As I approach my business school graduation at the end of this month, I must decide whether or not to sign the MBA Oath. The origins of the Oath lie in an article by Harvard Business School professors Rakesh Khurana and (now Dean) Nitin Nohria, emphasizing the need to make management a profession, beginning with the establishment of a code of ethics. Since then, MBA students from around the world have put forward a variety of statements designed to constitute the MBA Oath, most with a general sentiment like the following: "I will manage my enterprise with loyalty and care, and will not advance my personal interests at the expense of my enterprise or society."
Not every MBA is eager to take this Oath, however. Indeed, there is much controversy over its legitimacy and the Oath has never been made mandatory for MBA graduates. The general argument against it is twofold: one, that an MBA education does not constitute a profession (unlike, for example, medicine, which requires the Hippocratic Oath); and two, that the Oath will do little to influence behavior (i.e., those who do not believe in ethical leadership will not change their minds as a result of this movement).
These detractors are missing the point. To a great extent, the Oath's value lies with those who are yet to embark on an MBA and still considering which path to pursue in life. When a child dreams of being a doctor, she can read the Hippocratic Oath to understand the animating principles of the medical profession.The Presidential Oath of Office offers a moral compass for aspiring Commanders in Chief. Even the vows of marriage are known to young children as the expectations for being a good husband or wife. What set of principles do we have to resonate with future business leaders? If managers should consider themselves members of a profession, as Khurana and Nohria suggest, then they owe it to the world to explain the principles that guide their guild.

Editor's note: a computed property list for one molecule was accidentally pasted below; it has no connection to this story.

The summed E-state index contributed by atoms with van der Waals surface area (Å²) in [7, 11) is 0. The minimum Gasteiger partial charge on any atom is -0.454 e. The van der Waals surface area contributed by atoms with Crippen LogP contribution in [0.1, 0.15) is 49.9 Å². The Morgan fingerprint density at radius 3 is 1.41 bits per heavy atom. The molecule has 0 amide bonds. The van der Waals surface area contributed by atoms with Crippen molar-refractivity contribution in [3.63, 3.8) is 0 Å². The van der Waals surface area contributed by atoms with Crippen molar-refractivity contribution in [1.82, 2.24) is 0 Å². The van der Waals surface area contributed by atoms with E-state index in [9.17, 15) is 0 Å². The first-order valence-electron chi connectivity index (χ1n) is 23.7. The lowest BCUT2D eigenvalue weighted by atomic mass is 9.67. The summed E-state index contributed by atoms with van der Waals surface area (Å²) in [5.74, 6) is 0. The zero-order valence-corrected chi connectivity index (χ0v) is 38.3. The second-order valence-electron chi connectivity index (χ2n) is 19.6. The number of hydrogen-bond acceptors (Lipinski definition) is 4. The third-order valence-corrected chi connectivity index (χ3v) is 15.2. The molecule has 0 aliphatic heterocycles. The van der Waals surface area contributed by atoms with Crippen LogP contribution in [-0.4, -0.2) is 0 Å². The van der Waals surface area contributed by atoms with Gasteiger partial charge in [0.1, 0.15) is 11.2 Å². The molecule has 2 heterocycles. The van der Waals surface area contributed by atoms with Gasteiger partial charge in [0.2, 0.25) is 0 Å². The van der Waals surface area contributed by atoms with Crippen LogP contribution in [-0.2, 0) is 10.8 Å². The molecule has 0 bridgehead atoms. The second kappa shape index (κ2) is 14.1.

For those of us who have already chosen this course, the MBA Oath serves as a referendum on our burgeoning profession. At a time when the public opinion of business leaders and managers is near an all-time low, signing the MBA Oath signals a commitment to changing that image. It sends a message to the public that today's MBA graduates recognize the enormous influence business has on society and that they are ready to shoulder the ethical responsibility that comes with that power.
Those who refuse to sign the Oath argue that such a movement will make no impact. I believe, however, that collective action can have a tremendous influence on others. In a society where people so often look to their peers or environment to determine their actions, signing the Oath en masse can foster an atmosphere in which people are encouraged to behave ethically. Given this context, why should we believe the MBA Oath will not change any minds? Better yet, what is the harm in trying?
So, my fellow MBAs, I encourage you to sign the MBA Oath. Let's show the world, much of which has lost faith in our ability to run a business with the highest ethical standards, that we recognize our responsibilities and will strive to lead without compromising our moral values. We owe it to the world -- and to ourselves. That's why I'm signing the MBA Oath.
Daniel Arrigg Koh is a second-year MBA candidate at Harvard Business School. He holds a B.A. in Government from Harvard College. He can be reached at firstname.lastname@example.org.
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